When I taught arts and crafts to young children, I was struck by how often they wanted to make a small creature they could keep in their pockets, to nurture and, often, to sleep with. I also worked with people in their 70s and 80s, people with disabilities, people who were becoming increasingly isolated in life whose lives were made less difficult by adopting small dogs or cats.
My Little Small by Ulf Stark, pictures by Linda Bondestam, translated from Swedish by Annie Prime, published by Enchanted Lion Press, 2018, addresses this need to nurture and be needed in a funny and subtle way. It’s possibly the most enjoyable picture book I’ve read this year — and that encompasses a lot of picture books from those published in 1950s til the present.
“In a mountain deep in a cave,
in the dark, there lives a Creature.
The sun hurts her eyes and her skin, too.
If she were to outside in the daylight,
she would feel a little sick. Then very sick.
Then she would die.
So she she stays inside and, like the mountain,
is gray, gray, gray.”
Right away, you know this is no ordinary children’s book — introducing weakness, sickness and death on the first page. And yet the Creature peeking out to check for the setting sun is anything but macabre, even with her sharp teeth. She has this wide-eyed innocence and curiosity that springs to light in Bondestam’s energetic grays.
She tries hard to nurture herself and not feel too lonely, singing songs with her growly voice — “GRR.” But sometimes she gets grumpy, pounds rocks, and grinds them between her teeth. She falls in love with reflection of the moon on the water but when she tries to swim out to it and embrace it:
The story is full of lovely amusing phrases such as the Creature’s tears making “the sea even wetter.”
But one day, a fragile spark flies into her cave:
And so begins a relationship between two creatures who can’t possibly fulfill each others’ needs. The Spark and the Creature know their time is limited, yet they fill it with stories and friendship. The Spark tells the Creature about the beauty of the world of light. Then we are treated to a look at all the colors of the earth:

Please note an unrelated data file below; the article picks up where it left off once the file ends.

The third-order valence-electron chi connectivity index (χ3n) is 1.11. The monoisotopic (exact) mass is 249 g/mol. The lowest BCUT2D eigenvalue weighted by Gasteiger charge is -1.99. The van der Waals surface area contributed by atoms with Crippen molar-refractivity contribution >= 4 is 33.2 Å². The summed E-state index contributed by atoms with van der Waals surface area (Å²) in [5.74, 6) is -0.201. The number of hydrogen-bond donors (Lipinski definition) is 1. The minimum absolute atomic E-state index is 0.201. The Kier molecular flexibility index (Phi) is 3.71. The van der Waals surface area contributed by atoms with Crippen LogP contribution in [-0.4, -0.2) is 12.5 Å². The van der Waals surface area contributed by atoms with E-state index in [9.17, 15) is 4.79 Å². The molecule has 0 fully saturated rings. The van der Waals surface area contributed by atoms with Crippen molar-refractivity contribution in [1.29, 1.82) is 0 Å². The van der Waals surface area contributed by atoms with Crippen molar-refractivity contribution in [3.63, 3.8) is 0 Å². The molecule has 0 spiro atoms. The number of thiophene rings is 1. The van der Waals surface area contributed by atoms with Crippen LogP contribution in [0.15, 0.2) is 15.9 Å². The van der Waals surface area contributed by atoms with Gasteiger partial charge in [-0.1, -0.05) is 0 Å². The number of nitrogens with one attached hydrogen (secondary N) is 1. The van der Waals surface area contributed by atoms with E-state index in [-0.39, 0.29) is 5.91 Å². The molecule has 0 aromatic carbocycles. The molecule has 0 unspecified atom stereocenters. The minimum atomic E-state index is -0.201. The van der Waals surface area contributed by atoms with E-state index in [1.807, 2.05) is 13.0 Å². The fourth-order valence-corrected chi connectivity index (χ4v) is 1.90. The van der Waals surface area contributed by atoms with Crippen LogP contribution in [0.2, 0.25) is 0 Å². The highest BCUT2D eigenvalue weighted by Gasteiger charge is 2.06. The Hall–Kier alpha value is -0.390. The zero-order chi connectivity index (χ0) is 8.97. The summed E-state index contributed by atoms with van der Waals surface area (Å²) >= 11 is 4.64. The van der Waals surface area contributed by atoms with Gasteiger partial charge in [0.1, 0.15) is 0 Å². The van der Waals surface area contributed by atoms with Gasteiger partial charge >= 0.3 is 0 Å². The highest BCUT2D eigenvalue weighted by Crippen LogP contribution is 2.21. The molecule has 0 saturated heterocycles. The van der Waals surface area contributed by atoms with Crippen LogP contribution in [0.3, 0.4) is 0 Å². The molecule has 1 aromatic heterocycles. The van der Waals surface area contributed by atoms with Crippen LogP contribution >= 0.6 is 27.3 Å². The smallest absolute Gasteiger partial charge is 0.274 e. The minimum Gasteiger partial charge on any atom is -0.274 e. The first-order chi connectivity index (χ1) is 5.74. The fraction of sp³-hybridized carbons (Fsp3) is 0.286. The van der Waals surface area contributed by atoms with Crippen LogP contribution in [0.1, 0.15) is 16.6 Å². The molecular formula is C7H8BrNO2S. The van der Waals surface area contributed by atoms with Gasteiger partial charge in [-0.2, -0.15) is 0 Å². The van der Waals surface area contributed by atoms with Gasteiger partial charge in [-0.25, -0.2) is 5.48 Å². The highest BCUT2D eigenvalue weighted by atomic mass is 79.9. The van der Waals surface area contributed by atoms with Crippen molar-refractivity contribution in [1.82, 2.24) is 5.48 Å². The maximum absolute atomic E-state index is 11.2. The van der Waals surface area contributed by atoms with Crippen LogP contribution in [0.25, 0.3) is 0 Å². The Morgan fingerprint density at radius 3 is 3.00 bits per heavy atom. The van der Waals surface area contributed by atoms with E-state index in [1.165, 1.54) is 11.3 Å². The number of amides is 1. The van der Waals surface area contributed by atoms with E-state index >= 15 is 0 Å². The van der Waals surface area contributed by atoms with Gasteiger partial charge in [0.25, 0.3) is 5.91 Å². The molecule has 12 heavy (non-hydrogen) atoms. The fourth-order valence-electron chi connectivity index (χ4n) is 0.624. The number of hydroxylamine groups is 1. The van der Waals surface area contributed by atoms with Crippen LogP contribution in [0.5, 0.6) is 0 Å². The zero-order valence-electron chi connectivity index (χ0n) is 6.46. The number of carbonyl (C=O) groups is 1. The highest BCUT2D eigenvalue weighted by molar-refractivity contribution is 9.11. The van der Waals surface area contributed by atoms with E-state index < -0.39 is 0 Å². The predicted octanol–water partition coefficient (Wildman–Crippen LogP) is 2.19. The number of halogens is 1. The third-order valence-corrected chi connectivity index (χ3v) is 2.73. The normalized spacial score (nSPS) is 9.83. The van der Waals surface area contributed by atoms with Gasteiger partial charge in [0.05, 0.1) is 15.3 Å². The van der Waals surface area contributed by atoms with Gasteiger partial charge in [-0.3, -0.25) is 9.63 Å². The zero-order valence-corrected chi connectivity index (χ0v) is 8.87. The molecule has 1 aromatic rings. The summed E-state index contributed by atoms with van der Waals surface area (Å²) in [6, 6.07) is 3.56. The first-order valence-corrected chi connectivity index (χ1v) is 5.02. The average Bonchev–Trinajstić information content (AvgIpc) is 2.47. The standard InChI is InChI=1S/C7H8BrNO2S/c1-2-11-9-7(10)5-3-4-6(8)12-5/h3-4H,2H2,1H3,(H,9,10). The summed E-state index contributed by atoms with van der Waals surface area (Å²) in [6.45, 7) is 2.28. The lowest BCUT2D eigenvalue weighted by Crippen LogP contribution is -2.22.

Ulf Stark, the author of this book, was one of Sweden’s most beloved poets. He wrote some 100 books for children and young adults, as well as screen plays. The translator, Annie Prime, is literary translator of Spanish, French, Swedish and Russian, who received her MA in translation from University College, London, and has translated 5 books. This version of My Little Small is vibrant, witty and completely engaging. I love that there is lots of text — some picture books nowadays are so short, you hardly have a chance to bond with it or the child you’re reading it with.
Linda Bondestam, the illustrator, lives in Helsinki. A graduate of Kingston University, London, she has illustrated more than 25 books and has been nominated for the Astrid Lindgrin Memorial Award, the highest award in children’s literature.
There is a silliness to this story, but also an elegance we rarely find in children’s books. It’s amusing, but it honors the fact that children go through melancholy, experience loss, and long for someone to understand them. Children have complex lives and emotions. How refreshing to read a book that doesn’t shy away from that.
Enchanted Lion Books has always published books that take into account the complexity and curiosity of childhood. They also publish translated books from around the world, which is so vital for American children. It’s why, so often, their books are good for all ages. You can read more about this remarkable press here, in an interview with publisher Claudia Bedrick, in World Without Borders:
Here are some other books I’ve loved and reviewed from Enchanted Lion:
And please look at their website for an array of fascinating books sure to expand your world view and keep you in touch with the wonders of childhood.
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